“You and the other teachers, you always talk about analysis,” she said. “When we students take notes, you are forever saying ‘analyze more and write less,’ but I don’t actually know what that means,” she explained. Then finally, with a note of exasperation in her voice, she asked, “Why can’t you actually teach us how to analyze?”
She had a perfectly valid point. In the interpreting classroom, teachers do speak about analysis as though it were something we all intrinsically understand. In reality, being told to “analyze more” is a vague and abstract admonishment. It’s on par with being told to “act smarter” or “be better”.
In the end, I accepted my student’s challenge, and I taught a lesson on analysis. I’d like to now share this lesson with you.
To begin with, I want you to give a listen to the short practice speech below. I prepared last year, as I was eager for my students to know more about some of the unconventional types of fossil fuels, like oil sands and shale gas. I also wanted them to know about controversial means of extracting these fuels, such as hydraulic fracturing or “fracking”.
As you listen, try and do two separate things:
- Take notes so that you are able to give a consecutive interpretation; and
- In your mind’s eye, try to picture the structure of the speech.
Let me briefly explain Point #2. When we prepare to give a speech, many of us sketch out an outline. The outline can be in point form, or perhaps even in a kind of flowchart, mapping out the flow of our logic. With outline in hand, we speak extemporaneously by wrapping the verbal “flesh” around this logical “skeleton”.
But in this exercise, I want you to do the reverse. I want you to produce a reverse outline. Listen to the speech, and try to imagine what the outline was that the speaker was using to give it.
Once you have taken your notes, take a moment to interpret the speech into another language. Try your best to accurately reflect your understanding of the structure by picturing the reverse outline in your mind.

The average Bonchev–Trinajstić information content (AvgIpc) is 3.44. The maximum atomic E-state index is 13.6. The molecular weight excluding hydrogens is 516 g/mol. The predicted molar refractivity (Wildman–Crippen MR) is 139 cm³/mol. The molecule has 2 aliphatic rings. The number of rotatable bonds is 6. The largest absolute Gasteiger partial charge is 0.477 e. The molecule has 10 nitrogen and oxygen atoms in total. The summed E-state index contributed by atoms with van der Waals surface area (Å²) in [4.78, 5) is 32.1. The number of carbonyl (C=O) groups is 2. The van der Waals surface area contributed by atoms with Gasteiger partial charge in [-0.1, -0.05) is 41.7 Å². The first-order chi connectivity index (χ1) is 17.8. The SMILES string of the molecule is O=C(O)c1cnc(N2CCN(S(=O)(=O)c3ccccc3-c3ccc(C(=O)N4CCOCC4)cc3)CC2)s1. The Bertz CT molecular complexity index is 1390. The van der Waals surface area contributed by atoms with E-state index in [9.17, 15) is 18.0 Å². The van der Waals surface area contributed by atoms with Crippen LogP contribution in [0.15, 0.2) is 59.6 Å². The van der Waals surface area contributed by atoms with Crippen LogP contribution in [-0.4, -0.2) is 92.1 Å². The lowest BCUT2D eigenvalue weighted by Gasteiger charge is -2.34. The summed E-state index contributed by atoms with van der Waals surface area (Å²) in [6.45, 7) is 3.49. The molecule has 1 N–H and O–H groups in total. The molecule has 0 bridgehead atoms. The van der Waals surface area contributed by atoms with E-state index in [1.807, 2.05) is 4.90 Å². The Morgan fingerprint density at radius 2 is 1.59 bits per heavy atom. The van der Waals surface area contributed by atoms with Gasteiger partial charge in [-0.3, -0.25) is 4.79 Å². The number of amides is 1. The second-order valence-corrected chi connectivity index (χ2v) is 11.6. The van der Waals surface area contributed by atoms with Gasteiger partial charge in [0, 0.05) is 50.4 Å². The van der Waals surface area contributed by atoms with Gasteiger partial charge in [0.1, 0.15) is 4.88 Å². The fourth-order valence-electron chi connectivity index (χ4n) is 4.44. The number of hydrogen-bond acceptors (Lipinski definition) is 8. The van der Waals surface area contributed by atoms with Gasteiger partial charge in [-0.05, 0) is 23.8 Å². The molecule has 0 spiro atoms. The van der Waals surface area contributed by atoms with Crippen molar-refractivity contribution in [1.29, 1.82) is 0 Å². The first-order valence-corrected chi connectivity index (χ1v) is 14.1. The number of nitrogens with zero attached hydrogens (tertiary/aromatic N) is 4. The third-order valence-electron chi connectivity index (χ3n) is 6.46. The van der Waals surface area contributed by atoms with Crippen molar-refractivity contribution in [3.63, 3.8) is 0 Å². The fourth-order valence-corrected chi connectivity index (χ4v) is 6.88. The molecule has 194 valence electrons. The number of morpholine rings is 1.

When your interpretation is complete, put pen to paper once more and draw out your reverse outline. Did yours look anything like this?
Here the speaker mentions the topic, and he introduces his personal perspective on it (hence the letter “I” in the diagram).
The speaker is Canadian, and he expands on his personal perspective by describing the situation in Canada. More specifically, he sets up a contrast between two positions (“some people say…”, “environmentalists say…”).
He then gives some details about a parallel situation, this time in Argentina. This part of the speech is organized as a narrative, and it is told as a series of informational “nuggets” arranged in chronological order (hence the “clocks” in the diagram).
The speech ends with a very general statement, and also with another personal perspective (signalled with another letter “I”).
In my view, preparing this kind of outline, whether mentally or on paper, constitutes one form of analysis.
When I discussed the outline with my students, our conversations focused on three points. First, there are many different ways of arranging ideas in a speech. The two devices used here were comparison (in the “Canada” segment) and a chronological narrative (in the “Argentina” segment). But other speeches may use different devices to organize the ideas in them.
Second, chronological narratives tend to be one of the easiest devices to understand. Often, when we relay information to others, we tell a story, with the events related in the order in which they occurred. This seems to place a relatively small cognitive load on us. In contrast, when information is arranged differently, it seems to take additional effort for us to follow.
Finally, the students told me that in their previous studies, they had done activities like this many time, but only with written texts. They were not really in the habit of thinking about the information they hear in speech in such an analytical way. They admitted that it would probably take some practice before they felt really comfortable visualizing a reverse outline.
That makes exercises such as this one even more important. When you can see a diagram like this in your mind’s eye, you can better anticipate where the speaker will go next in the speech (for example, any mention of “some people” should automatically cause you to suspect that the speaker will also talk about “other people”). You can also use the outline to make sure your interpretation is well structured, and therefore easier to listen to for your client.
At the end of my lesson, I made sure to touch base with the student who issued me the challenge at the beginning. She acknowledged that she had found her answer, and she said that she felt better equipped to do the analysis that her teachers are asking of her.
Do you have any tales to tell about learning to analyze speeches in consecutive interpreting? Be sure to drop me a line in the comments field below.